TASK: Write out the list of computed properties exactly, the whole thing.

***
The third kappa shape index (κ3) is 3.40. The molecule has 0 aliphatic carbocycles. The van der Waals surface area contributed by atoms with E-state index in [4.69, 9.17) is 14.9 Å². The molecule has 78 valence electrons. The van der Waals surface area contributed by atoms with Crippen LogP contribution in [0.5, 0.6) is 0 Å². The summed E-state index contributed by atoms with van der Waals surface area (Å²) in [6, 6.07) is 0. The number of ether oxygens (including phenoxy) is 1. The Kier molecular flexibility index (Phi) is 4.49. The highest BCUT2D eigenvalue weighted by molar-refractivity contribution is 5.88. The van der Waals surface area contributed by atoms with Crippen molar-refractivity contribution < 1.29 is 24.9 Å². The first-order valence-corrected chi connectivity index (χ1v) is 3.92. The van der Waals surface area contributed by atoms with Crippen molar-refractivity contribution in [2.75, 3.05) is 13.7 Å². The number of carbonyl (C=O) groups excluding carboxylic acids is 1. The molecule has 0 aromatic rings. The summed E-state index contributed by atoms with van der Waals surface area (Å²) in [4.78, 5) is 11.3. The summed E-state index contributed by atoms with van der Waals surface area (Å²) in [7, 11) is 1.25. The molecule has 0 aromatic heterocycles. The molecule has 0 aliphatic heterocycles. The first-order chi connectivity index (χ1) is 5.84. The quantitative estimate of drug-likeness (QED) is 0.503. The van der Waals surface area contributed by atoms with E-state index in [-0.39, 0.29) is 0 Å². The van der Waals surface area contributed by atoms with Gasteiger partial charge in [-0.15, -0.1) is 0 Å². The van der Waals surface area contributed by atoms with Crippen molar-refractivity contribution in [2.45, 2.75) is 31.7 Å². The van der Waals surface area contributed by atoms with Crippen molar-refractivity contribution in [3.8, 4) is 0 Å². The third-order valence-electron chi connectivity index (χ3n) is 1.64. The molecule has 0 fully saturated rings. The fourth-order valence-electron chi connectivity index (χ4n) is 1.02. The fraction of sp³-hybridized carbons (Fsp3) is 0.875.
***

The third kappa shape index (κ3) is 3.40. The molecule has 0 aliphatic carbocycles. The van der Waals surface area contributed by atoms with E-state index in [4.69, 9.17) is 14.9 Å². The molecule has 78 valence electrons. The van der Waals surface area contributed by atoms with Crippen LogP contribution in [0.5, 0.6) is 0 Å². The summed E-state index contributed by atoms with van der Waals surface area (Å²) in [6, 6.07) is 0. The number of ether oxygens (including phenoxy) is 1. The Kier molecular flexibility index (Phi) is 4.49. The highest BCUT2D eigenvalue weighted by molar-refractivity contribution is 5.88. The van der Waals surface area contributed by atoms with Crippen molar-refractivity contribution < 1.29 is 24.9 Å². The first-order valence-corrected chi connectivity index (χ1v) is 3.92. The van der Waals surface area contributed by atoms with Crippen molar-refractivity contribution in [2.75, 3.05) is 13.7 Å². The number of carbonyl (C=O) groups excluding carboxylic acids is 1. The molecule has 0 aromatic rings. The summed E-state index contributed by atoms with van der Waals surface area (Å²) in [4.78, 5) is 11.3. The summed E-state index contributed by atoms with van der Waals surface area (Å²) in [7, 11) is 1.25. The molecule has 0 aromatic heterocycles. The molecule has 0 aliphatic heterocycles. The first-order chi connectivity index (χ1) is 5.84. The quantitative estimate of drug-likeness (QED) is 0.503. The van der Waals surface area contributed by atoms with E-state index in [-0.39, 0.29) is 0 Å². The van der Waals surface area contributed by atoms with Gasteiger partial charge in [-0.15, -0.1) is 0 Å². The van der Waals surface area contributed by atoms with Crippen molar-refractivity contribution in [2.45, 2.75) is 31.7 Å². The van der Waals surface area contributed by atoms with Crippen molar-refractivity contribution in [3.8, 4) is 0 Å². The third-order valence-electron chi connectivity index (χ3n) is 1.64. The molecule has 0 fully saturated rings. The fourth-order valence-electron chi connectivity index (χ4n) is 1.02. The fraction of sp³-hybridized carbons (Fsp3) is 0.875.